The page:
Cellcor Inc.'s shares shed 42 percent of their value on Thursdayafter the developer of living cell therapies said it had droppednegotiations on a joint marketing agreement with Critical CareAmerica (CCA), a network of infusion of clinics.

Cellcor of Newton, Mass., and CCA last January signed a letter ofintent to jointly market and deliver on a pilot basis Cellcor'sautolymphocyte therapy (ALT) for treating renal cell carcinomaat three CCA outpatient care centers. The two companies alsoplanned to explore joint development and marketing ofCellcor's proposed ALT for HIV-infected patients.

Cellcor said it is pursuing alternative marketing strategies "toincrease patient and physician access to the therapy." Its firstcommercial product, an ALT to treat metastatic renal cellcarcinoma, has been used to treat more than 3,000 patients todate.

Cellcor's stock (NASDAQ:CLTX) on Thursday fell $3.75 a share to$5.25 on trading volume of 332,400 shares, or about 6 percentof its shares outstanding. The company made an initial publicoffering last March, selling more than 2 million shares at $11each.

The anticipated synergy between Cellcor, which is developingtechniques to treat a patient's own lymphocytes (white bloodcells) with disease-fighting properties, and CCA, which couldpotentially offer infusion and other services to patientsundergoing ALT treatment, failed to develop during eightmonths of talks, according to Cellcor.

"As discussions progressed, it became evident that ALT forkidney cancer did not fit with CCA's marketing and productdevelopment strategies," said Richard R. D'Antoni, Cellcor'spresident and chief executive officer. "In addition, the AIDSprotocol, which would have been a key element of the potentialcollaboration, is still in preliminary stages."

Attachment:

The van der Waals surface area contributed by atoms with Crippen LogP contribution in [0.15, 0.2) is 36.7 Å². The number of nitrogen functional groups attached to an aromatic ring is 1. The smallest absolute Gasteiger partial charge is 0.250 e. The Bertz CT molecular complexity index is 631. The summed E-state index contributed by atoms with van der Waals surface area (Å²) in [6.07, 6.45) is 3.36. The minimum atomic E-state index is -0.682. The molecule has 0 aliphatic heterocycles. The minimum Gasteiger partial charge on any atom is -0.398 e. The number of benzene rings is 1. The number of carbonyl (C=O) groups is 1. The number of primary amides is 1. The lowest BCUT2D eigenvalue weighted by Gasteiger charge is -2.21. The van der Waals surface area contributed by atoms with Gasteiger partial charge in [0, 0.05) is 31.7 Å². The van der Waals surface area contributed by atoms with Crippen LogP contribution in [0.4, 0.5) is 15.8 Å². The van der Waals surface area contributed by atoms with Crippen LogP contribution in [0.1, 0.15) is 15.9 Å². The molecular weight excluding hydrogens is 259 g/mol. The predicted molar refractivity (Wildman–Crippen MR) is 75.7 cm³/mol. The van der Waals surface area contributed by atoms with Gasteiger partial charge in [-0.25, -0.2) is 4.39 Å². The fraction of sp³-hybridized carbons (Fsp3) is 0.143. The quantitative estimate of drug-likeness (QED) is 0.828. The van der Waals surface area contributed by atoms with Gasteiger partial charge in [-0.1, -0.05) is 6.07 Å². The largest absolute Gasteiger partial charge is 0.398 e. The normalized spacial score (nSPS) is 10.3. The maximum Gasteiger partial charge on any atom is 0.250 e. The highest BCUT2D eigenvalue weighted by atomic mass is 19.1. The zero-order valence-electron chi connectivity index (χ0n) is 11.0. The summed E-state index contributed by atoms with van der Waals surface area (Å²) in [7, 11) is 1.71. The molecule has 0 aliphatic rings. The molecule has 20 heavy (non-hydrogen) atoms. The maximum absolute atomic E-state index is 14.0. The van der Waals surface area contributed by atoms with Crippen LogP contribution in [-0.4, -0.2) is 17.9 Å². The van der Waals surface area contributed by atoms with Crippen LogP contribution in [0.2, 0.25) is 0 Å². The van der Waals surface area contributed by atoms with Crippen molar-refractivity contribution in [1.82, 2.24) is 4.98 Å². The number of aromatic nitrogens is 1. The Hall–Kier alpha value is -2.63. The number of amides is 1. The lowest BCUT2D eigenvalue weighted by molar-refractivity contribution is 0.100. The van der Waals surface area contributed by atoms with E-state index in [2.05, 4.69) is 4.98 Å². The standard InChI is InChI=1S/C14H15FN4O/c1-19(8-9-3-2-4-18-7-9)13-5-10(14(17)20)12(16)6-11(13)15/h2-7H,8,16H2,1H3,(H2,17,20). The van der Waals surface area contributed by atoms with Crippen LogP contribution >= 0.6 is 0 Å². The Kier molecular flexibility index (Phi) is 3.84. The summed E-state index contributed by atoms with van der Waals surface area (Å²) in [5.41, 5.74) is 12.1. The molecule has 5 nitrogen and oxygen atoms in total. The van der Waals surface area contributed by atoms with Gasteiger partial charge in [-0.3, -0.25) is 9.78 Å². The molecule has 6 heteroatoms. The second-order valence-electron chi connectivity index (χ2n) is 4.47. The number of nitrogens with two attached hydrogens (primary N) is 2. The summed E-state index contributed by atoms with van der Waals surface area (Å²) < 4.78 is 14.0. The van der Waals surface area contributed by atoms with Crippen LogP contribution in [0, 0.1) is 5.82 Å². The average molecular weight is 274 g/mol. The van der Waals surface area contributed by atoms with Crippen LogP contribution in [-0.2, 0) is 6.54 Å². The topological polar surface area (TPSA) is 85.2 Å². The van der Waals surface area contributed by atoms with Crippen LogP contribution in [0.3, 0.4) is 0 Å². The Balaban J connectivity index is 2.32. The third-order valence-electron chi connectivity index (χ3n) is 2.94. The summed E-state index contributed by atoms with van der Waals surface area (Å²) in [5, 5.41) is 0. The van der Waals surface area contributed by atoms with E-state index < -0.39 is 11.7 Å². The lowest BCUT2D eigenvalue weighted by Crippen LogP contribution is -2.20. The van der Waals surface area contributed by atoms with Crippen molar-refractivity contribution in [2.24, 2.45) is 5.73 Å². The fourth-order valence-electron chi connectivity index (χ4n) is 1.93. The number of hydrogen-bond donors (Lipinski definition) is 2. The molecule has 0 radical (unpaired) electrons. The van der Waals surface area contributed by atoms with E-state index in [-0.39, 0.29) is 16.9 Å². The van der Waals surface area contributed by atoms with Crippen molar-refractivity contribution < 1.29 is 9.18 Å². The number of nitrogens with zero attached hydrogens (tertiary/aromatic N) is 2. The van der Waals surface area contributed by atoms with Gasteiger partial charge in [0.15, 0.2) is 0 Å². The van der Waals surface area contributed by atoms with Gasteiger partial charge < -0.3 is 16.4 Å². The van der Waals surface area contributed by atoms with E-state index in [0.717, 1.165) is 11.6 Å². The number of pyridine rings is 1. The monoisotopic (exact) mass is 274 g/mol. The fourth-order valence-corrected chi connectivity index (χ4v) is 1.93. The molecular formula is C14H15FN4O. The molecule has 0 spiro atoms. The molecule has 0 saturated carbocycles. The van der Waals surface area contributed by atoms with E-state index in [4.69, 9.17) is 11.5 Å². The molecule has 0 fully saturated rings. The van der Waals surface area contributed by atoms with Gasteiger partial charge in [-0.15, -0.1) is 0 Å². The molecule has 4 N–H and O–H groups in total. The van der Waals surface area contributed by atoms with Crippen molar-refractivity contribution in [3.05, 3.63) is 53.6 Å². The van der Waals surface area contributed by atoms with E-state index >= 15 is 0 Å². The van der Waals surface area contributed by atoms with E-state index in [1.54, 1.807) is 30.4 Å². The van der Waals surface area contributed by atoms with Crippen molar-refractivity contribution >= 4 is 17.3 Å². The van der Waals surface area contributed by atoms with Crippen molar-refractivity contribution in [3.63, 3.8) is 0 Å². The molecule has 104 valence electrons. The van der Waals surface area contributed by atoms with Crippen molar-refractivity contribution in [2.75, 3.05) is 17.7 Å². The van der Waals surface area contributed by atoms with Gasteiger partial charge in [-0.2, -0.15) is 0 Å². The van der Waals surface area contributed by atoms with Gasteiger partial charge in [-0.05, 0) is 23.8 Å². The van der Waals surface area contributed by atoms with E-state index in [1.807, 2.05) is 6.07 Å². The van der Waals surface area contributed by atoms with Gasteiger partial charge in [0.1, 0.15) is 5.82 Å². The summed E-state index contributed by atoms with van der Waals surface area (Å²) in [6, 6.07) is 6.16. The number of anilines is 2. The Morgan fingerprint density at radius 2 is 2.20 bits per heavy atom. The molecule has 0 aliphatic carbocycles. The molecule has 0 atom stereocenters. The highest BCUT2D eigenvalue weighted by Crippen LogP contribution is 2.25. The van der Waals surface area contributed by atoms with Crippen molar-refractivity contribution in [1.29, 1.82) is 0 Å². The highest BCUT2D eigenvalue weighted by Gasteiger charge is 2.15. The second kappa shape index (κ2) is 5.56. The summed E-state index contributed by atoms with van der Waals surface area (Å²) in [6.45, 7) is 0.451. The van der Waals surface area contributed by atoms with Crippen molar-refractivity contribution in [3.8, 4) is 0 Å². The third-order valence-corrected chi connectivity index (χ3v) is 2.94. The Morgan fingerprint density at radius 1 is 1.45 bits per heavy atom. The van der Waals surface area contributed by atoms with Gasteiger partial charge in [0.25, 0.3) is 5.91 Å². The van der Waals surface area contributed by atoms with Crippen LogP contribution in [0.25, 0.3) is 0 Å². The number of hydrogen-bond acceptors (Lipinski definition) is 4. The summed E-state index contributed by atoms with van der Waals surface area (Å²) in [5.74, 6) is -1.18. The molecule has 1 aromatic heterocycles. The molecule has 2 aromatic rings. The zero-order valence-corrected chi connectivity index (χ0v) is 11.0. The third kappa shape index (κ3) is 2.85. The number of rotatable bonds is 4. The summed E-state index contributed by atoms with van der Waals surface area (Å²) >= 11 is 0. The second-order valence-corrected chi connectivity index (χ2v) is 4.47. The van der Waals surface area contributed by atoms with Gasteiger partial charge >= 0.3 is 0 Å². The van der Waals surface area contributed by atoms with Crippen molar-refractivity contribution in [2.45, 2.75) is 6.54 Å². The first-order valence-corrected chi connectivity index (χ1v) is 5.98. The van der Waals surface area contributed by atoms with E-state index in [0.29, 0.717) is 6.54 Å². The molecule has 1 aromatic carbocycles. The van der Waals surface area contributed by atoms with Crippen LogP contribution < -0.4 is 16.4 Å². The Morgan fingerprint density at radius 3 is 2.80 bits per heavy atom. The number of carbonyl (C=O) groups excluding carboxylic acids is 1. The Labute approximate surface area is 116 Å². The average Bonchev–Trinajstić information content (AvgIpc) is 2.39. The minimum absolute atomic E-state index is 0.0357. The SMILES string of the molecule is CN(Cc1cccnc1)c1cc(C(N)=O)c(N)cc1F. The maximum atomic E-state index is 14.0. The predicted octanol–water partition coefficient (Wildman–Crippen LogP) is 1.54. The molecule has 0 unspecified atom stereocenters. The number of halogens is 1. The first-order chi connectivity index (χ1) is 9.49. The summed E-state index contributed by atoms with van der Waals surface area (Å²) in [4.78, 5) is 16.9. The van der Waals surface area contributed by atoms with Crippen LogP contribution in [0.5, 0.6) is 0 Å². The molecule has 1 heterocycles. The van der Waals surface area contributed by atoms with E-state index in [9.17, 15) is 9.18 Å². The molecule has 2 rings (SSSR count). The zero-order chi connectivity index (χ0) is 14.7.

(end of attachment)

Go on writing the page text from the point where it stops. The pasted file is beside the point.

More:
"They were as interested in the AIDS part of the deal as therenal treatment," Harry W. Wilcox, Cellcor's chief financialofficer, said Thursday. Proposed written protocols for the ALTtreatment were prepared after the two companies reached atentative agreement last winter.

Cellcor expects to manage on its own a small clinical study ofALT to treat HIV-infected people. It operates three outpatientcellular therapy centers connected with hospitals in Boston,Atlanta and Orange County, Calif. Cellcor has had discussionswith most of the major infusion therapy networks, but it maynow want to keep its options open, Wilcox said.

"We're opening up our distribution model," he said. "We don'twant to limit ourselves to them (any one infusion therapynetwork) in any market." The parting with CCA was amicable,and Cellcor expects to work with CCA on individual cases in thefuture, he said

A 1990 study of Cellcor's ALT, published in the journal TheLancet, found that renal cell carcinoma patients treated withALT survived an average of 2.5 times as long as a controlgroup.

The company said its ALT is currently in three large Phase IIIclinical studies for renal cell carcinoma, including onesponsored by the National Cancer Institute that is comparingALT to a drug therapy of interleukin-2 in combination withalpha interferon. Cellcor hopes to start later this year a clinicalstudy of ALT to treat hepatitis B, Wilcox said.

For AIDS, Cellcor has proposed an ALT treatment that makesuse of lymphocytes donated by tissue-matched siblings. Anestimated 30 percent of HIV-infected individuals would havethe needed sibling donors, the company said.

-- Ray Potter Senior Editor

(c) 1997 American Health Consultants. All rights reserved.

No Comments